Leadership and the Butterfly Effect
Young man, you have a way with words. I think you should be the student speaker for our junior high event.
Tell me again, why do you want to go to seminary?
I think you should be in charge – just remember that you have to be kind to the rest of them.
I can’t believe you pulled that off. You are either incredibly gutsy or just plain lucky!
These four phrases, shared by four different people in four totally different contexts between my 8th grade year and my first real adult job, have stayed with me for years. And, in small ways and large, they have informed who I am and who I’ve become as a leader.
The Butterfly Effect
In chaos theory, the butterfly effect is the sensitive dependence on initial conditions in which a small change in one state of a deterministic nonlinear system can result in large differences in a later state.The butterfly effect is the concept that small causes can have large effects. Initially, it was used with weather prediction but later the term became a metaphor used in and out of science.
According to Wikipedia, the term “butterfly effect”, coined by Edward Lorenz for the effect which had been known long before, is derived from the example of the details of a hurricane (exact time of formation, exact path taken) being influenced by minor disturbances such as the flapping of the wings of a distant butterfly several weeks earlier. Lorenz discovered the effect when he observed that calculations of his weather computer model with initial data that was rounded in a very small manner would fail to reproduce the results of runs with the non-rounded initial data. A very small change in initial conditions had created a significantly different outcome.
Leader – do you ever wonder if the little things you say and do matter? I’m a different leader today because four people said four different things to me. Truth is, at least two of them weren’t even leaders. But what they said – and particularly how two of them acted in their influence over me – made a huge difference. If I have anything to say about leadership and life to the people I get to touch, at least to some degree it is because these four people influenced me.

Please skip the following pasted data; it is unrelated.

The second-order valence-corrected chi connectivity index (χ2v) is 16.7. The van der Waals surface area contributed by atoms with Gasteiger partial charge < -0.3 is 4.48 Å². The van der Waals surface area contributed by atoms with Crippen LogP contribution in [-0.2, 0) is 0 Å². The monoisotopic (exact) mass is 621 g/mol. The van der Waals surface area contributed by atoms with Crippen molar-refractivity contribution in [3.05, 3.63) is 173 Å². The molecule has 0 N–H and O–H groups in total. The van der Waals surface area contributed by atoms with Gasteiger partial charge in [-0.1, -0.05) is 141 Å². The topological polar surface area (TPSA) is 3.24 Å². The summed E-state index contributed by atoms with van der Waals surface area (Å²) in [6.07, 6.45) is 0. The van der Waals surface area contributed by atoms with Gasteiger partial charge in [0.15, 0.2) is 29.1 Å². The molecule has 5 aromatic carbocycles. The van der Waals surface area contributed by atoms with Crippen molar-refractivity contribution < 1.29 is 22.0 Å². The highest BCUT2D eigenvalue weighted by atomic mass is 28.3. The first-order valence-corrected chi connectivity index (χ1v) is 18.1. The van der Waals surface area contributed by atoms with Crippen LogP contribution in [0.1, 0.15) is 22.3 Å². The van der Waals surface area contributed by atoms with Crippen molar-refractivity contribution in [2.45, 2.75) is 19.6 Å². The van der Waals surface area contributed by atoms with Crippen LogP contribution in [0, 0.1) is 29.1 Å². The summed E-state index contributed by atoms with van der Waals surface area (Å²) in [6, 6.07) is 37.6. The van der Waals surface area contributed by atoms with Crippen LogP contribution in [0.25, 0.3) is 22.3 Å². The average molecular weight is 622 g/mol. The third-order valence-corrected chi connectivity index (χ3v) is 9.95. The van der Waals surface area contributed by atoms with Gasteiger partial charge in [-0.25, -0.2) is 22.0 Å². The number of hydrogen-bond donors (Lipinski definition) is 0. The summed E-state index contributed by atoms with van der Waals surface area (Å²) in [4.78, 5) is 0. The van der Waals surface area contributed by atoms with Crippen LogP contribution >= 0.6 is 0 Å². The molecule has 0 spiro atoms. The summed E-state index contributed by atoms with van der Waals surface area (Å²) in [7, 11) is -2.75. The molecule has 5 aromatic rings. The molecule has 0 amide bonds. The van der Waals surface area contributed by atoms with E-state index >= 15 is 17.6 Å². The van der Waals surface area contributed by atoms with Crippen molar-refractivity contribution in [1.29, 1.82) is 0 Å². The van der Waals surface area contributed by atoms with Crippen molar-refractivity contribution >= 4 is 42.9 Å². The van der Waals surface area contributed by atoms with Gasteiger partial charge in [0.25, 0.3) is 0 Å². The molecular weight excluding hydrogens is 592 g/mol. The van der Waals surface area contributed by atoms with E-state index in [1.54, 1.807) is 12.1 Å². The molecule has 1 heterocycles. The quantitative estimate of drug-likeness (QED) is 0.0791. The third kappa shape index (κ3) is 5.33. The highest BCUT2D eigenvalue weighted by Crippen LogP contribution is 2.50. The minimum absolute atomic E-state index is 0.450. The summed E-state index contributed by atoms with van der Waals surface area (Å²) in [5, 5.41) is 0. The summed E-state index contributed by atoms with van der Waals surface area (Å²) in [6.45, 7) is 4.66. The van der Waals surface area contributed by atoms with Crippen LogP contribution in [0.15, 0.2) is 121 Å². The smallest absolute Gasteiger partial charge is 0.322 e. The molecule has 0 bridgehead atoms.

He started out as one of our part-time team members. He was a young college student with extra time on his hands and got referred to us by one of his friends who was already working for us. He had some real potential and quickly became a customer favorite. He also had some immature habits. Not just work habits, but lifestyle habits. Habits that risked getting him in significant trouble as he moved into his adult years. At one point, his immaturity impacted his work performance, and we had a hard conversation about his performance and his ability to keep working for us.
Today he is one of our managers. He’s doing a great job. Still a customer favorite, and increasingly, a senior management favorite as well. And today he will say that one hard conversation didn’t just help with his job. He will say it changed his life.
Leader – don’t ever discount the little things you say and do. They can have huge impact.